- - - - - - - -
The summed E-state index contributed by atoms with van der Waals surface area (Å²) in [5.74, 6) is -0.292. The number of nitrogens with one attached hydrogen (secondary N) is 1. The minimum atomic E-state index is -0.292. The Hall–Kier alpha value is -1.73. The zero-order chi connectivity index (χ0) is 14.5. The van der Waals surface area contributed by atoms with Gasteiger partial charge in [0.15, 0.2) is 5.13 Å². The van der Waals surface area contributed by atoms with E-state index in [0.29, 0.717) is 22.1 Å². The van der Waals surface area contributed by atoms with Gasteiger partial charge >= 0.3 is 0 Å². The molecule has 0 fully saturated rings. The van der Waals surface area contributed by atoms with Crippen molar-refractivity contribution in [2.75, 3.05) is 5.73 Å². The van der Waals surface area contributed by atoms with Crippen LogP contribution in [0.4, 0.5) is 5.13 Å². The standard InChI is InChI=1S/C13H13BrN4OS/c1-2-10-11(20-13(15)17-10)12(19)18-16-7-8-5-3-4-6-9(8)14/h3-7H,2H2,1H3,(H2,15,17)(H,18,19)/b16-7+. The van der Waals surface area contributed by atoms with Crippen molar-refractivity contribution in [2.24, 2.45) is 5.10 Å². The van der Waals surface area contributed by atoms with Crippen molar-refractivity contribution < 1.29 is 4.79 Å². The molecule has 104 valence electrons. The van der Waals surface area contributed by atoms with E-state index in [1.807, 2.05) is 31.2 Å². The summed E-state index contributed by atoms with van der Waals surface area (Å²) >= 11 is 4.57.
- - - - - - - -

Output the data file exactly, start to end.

The summed E-state index contributed by atoms with van der Waals surface area (Å²) in [5.74, 6) is -0.292. The number of nitrogens with one attached hydrogen (secondary N) is 1. The minimum atomic E-state index is -0.292. The Hall–Kier alpha value is -1.73. The zero-order chi connectivity index (χ0) is 14.5. The van der Waals surface area contributed by atoms with Gasteiger partial charge in [0.15, 0.2) is 5.13 Å². The van der Waals surface area contributed by atoms with E-state index in [0.29, 0.717) is 22.1 Å². The van der Waals surface area contributed by atoms with Gasteiger partial charge >= 0.3 is 0 Å². The molecule has 0 fully saturated rings. The van der Waals surface area contributed by atoms with Crippen molar-refractivity contribution in [2.75, 3.05) is 5.73 Å². The van der Waals surface area contributed by atoms with Crippen LogP contribution in [0.4, 0.5) is 5.13 Å². The standard InChI is InChI=1S/C13H13BrN4OS/c1-2-10-11(20-13(15)17-10)12(19)18-16-7-8-5-3-4-6-9(8)14/h3-7H,2H2,1H3,(H2,15,17)(H,18,19)/b16-7+. The van der Waals surface area contributed by atoms with Crippen molar-refractivity contribution in [2.24, 2.45) is 5.10 Å². The van der Waals surface area contributed by atoms with Crippen molar-refractivity contribution < 1.29 is 4.79 Å². The molecule has 104 valence electrons. The van der Waals surface area contributed by atoms with E-state index in [1.807, 2.05) is 31.2 Å². The summed E-state index contributed by atoms with van der Waals surface area (Å²) >= 11 is 4.57.